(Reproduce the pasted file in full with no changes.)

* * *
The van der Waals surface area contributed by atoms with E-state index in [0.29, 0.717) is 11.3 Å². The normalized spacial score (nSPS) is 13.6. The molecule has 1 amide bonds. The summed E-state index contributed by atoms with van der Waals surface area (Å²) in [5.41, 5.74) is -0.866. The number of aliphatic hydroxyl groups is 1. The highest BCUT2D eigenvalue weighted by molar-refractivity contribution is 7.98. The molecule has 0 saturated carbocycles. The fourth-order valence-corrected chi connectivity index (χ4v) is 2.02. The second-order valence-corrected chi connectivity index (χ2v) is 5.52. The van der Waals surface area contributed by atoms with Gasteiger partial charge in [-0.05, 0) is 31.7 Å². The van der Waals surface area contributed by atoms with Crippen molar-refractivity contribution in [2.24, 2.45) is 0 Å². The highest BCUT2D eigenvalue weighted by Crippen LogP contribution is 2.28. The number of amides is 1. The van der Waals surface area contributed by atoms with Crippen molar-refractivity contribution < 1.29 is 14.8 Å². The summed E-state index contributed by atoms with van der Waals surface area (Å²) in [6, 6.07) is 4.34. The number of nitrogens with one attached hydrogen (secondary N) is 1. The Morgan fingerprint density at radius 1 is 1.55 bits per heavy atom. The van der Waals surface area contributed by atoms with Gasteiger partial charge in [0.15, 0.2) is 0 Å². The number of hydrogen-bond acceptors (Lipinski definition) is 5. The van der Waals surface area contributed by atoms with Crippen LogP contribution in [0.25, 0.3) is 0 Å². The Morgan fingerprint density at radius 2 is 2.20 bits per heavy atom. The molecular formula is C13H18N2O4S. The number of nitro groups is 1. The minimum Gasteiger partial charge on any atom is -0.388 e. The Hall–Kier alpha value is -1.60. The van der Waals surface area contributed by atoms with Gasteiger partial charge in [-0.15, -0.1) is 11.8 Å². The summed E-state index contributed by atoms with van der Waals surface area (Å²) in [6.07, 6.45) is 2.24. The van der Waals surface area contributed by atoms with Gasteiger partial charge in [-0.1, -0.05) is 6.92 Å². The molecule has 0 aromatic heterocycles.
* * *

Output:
The van der Waals surface area contributed by atoms with E-state index in [0.29, 0.717) is 11.3 Å². The normalized spacial score (nSPS) is 13.6. The molecule has 1 amide bonds. The summed E-state index contributed by atoms with van der Waals surface area (Å²) in [5.41, 5.74) is -0.866. The number of aliphatic hydroxyl groups is 1. The highest BCUT2D eigenvalue weighted by molar-refractivity contribution is 7.98. The molecule has 0 saturated carbocycles. The fourth-order valence-corrected chi connectivity index (χ4v) is 2.02. The second-order valence-corrected chi connectivity index (χ2v) is 5.52. The van der Waals surface area contributed by atoms with Gasteiger partial charge in [-0.05, 0) is 31.7 Å². The van der Waals surface area contributed by atoms with Crippen molar-refractivity contribution in [2.24, 2.45) is 0 Å². The highest BCUT2D eigenvalue weighted by Crippen LogP contribution is 2.28. The number of amides is 1. The van der Waals surface area contributed by atoms with Crippen molar-refractivity contribution < 1.29 is 14.8 Å². The summed E-state index contributed by atoms with van der Waals surface area (Å²) in [6, 6.07) is 4.34. The number of nitrogens with one attached hydrogen (secondary N) is 1. The Morgan fingerprint density at radius 1 is 1.55 bits per heavy atom. The van der Waals surface area contributed by atoms with Gasteiger partial charge in [0.15, 0.2) is 0 Å². The number of hydrogen-bond acceptors (Lipinski definition) is 5. The van der Waals surface area contributed by atoms with Crippen LogP contribution in [0.25, 0.3) is 0 Å². The Morgan fingerprint density at radius 2 is 2.20 bits per heavy atom. The molecular formula is C13H18N2O4S. The number of nitro groups is 1. The minimum Gasteiger partial charge on any atom is -0.388 e. The Hall–Kier alpha value is -1.60. The van der Waals surface area contributed by atoms with Gasteiger partial charge in [-0.15, -0.1) is 11.8 Å². The summed E-state index contributed by atoms with van der Waals surface area (Å²) in [6.07, 6.45) is 2.24. The van der Waals surface area contributed by atoms with Gasteiger partial charge in [-0.1, -0.05) is 6.92 Å². The molecule has 0 aromatic heterocycles.